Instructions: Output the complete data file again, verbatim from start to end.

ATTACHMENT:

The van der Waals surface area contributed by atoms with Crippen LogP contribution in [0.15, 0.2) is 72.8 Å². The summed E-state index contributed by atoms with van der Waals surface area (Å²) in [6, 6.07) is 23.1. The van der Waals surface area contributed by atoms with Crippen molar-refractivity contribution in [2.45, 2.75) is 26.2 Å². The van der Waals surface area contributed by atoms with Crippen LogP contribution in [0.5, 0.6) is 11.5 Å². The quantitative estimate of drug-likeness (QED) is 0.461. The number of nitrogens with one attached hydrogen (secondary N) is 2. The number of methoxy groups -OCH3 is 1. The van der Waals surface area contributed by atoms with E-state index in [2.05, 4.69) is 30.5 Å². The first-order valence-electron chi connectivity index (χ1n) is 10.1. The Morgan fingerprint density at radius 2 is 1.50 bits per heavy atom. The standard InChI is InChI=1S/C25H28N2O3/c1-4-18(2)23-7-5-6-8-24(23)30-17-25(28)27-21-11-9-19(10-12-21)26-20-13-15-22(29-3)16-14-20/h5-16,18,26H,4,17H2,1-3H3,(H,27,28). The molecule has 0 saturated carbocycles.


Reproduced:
The van der Waals surface area contributed by atoms with Crippen LogP contribution in [0.15, 0.2) is 72.8 Å². The summed E-state index contributed by atoms with van der Waals surface area (Å²) in [6, 6.07) is 23.1. The van der Waals surface area contributed by atoms with Crippen molar-refractivity contribution in [2.45, 2.75) is 26.2 Å². The van der Waals surface area contributed by atoms with Crippen LogP contribution in [0.5, 0.6) is 11.5 Å². The quantitative estimate of drug-likeness (QED) is 0.461. The number of nitrogens with one attached hydrogen (secondary N) is 2. The number of methoxy groups -OCH3 is 1. The van der Waals surface area contributed by atoms with E-state index in [2.05, 4.69) is 30.5 Å². The first-order valence-electron chi connectivity index (χ1n) is 10.1. The Morgan fingerprint density at radius 2 is 1.50 bits per heavy atom. The standard InChI is InChI=1S/C25H28N2O3/c1-4-18(2)23-7-5-6-8-24(23)30-17-25(28)27-21-11-9-19(10-12-21)26-20-13-15-22(29-3)16-14-20/h5-16,18,26H,4,17H2,1-3H3,(H,27,28). The molecule has 0 saturated carbocycles.